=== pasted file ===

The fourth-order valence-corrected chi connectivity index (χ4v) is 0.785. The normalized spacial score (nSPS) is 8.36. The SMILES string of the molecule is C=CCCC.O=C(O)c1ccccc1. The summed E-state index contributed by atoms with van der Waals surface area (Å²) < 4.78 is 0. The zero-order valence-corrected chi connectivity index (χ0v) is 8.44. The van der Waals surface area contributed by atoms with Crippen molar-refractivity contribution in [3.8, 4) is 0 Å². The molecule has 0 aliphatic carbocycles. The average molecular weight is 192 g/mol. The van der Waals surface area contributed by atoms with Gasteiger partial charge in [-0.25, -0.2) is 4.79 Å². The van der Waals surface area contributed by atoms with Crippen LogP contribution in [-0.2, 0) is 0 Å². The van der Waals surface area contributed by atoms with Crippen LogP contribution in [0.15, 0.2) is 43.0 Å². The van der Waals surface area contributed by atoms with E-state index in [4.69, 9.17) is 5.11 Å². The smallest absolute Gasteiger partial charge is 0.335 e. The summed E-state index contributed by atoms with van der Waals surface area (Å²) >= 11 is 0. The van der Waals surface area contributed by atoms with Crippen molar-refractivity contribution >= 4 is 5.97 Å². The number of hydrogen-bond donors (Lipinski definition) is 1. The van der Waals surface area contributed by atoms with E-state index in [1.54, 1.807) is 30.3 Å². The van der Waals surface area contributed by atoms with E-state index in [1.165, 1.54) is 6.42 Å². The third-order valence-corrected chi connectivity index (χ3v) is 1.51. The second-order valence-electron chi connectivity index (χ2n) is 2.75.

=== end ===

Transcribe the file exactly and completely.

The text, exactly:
The fourth-order valence-corrected chi connectivity index (χ4v) is 0.785. The normalized spacial score (nSPS) is 8.36. The SMILES string of the molecule is C=CCCC.O=C(O)c1ccccc1. The summed E-state index contributed by atoms with van der Waals surface area (Å²) < 4.78 is 0. The zero-order valence-corrected chi connectivity index (χ0v) is 8.44. The van der Waals surface area contributed by atoms with Crippen molar-refractivity contribution in [3.8, 4) is 0 Å². The molecule has 0 aliphatic carbocycles. The average molecular weight is 192 g/mol. The van der Waals surface area contributed by atoms with Gasteiger partial charge in [-0.25, -0.2) is 4.79 Å². The van der Waals surface area contributed by atoms with Crippen LogP contribution in [-0.2, 0) is 0 Å². The van der Waals surface area contributed by atoms with Crippen LogP contribution in [0.15, 0.2) is 43.0 Å². The van der Waals surface area contributed by atoms with E-state index in [4.69, 9.17) is 5.11 Å². The smallest absolute Gasteiger partial charge is 0.335 e. The summed E-state index contributed by atoms with van der Waals surface area (Å²) >= 11 is 0. The van der Waals surface area contributed by atoms with Crippen molar-refractivity contribution >= 4 is 5.97 Å². The number of hydrogen-bond donors (Lipinski definition) is 1. The van der Waals surface area contributed by atoms with E-state index in [1.54, 1.807) is 30.3 Å². The van der Waals surface area contributed by atoms with E-state index in [1.165, 1.54) is 6.42 Å². The third-order valence-corrected chi connectivity index (χ3v) is 1.51. The second-order valence-electron chi connectivity index (χ2n) is 2.75.